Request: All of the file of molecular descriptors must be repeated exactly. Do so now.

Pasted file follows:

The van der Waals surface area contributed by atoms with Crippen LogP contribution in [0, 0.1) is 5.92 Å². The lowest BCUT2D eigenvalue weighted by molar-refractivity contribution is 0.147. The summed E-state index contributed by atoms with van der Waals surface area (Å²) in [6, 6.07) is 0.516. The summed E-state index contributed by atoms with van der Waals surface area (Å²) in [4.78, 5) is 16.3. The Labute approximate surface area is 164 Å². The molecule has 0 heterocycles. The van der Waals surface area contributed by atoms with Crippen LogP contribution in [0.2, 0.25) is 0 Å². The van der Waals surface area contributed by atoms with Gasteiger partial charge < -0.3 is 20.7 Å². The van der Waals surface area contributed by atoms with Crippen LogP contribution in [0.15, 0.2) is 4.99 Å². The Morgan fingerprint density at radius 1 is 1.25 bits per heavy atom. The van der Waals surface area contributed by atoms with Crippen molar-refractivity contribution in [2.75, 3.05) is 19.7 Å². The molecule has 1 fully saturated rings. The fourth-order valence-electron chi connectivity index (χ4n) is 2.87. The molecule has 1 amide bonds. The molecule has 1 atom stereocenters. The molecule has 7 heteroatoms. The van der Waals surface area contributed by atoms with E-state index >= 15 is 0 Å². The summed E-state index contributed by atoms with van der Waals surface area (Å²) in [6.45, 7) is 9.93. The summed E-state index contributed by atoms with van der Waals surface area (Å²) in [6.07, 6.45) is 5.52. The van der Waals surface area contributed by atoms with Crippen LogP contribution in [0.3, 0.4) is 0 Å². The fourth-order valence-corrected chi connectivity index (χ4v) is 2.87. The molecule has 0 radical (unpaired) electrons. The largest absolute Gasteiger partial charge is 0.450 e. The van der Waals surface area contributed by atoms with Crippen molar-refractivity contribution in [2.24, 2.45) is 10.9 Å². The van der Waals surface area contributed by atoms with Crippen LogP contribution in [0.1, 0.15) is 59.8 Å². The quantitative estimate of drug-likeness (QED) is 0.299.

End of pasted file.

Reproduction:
The van der Waals surface area contributed by atoms with Crippen LogP contribution in [0, 0.1) is 5.92 Å². The lowest BCUT2D eigenvalue weighted by molar-refractivity contribution is 0.147. The summed E-state index contributed by atoms with van der Waals surface area (Å²) in [6, 6.07) is 0.516. The summed E-state index contributed by atoms with van der Waals surface area (Å²) in [4.78, 5) is 16.3. The Labute approximate surface area is 164 Å². The molecule has 0 heterocycles. The van der Waals surface area contributed by atoms with Crippen LogP contribution in [0.2, 0.25) is 0 Å². The van der Waals surface area contributed by atoms with Gasteiger partial charge < -0.3 is 20.7 Å². The van der Waals surface area contributed by atoms with Crippen LogP contribution in [0.15, 0.2) is 4.99 Å². The Morgan fingerprint density at radius 1 is 1.25 bits per heavy atom. The van der Waals surface area contributed by atoms with Crippen molar-refractivity contribution in [2.75, 3.05) is 19.7 Å². The molecule has 1 fully saturated rings. The fourth-order valence-electron chi connectivity index (χ4n) is 2.87. The molecule has 1 amide bonds. The molecule has 1 atom stereocenters. The molecule has 7 heteroatoms. The van der Waals surface area contributed by atoms with E-state index >= 15 is 0 Å². The summed E-state index contributed by atoms with van der Waals surface area (Å²) in [6.45, 7) is 9.93. The summed E-state index contributed by atoms with van der Waals surface area (Å²) in [6.07, 6.45) is 5.52. The van der Waals surface area contributed by atoms with Crippen LogP contribution in [0.3, 0.4) is 0 Å². The fourth-order valence-corrected chi connectivity index (χ4v) is 2.87. The molecule has 0 radical (unpaired) electrons. The largest absolute Gasteiger partial charge is 0.450 e. The van der Waals surface area contributed by atoms with Crippen molar-refractivity contribution in [2.24, 2.45) is 10.9 Å². The van der Waals surface area contributed by atoms with Crippen LogP contribution in [0.1, 0.15) is 59.8 Å². The quantitative estimate of drug-likeness (QED) is 0.299.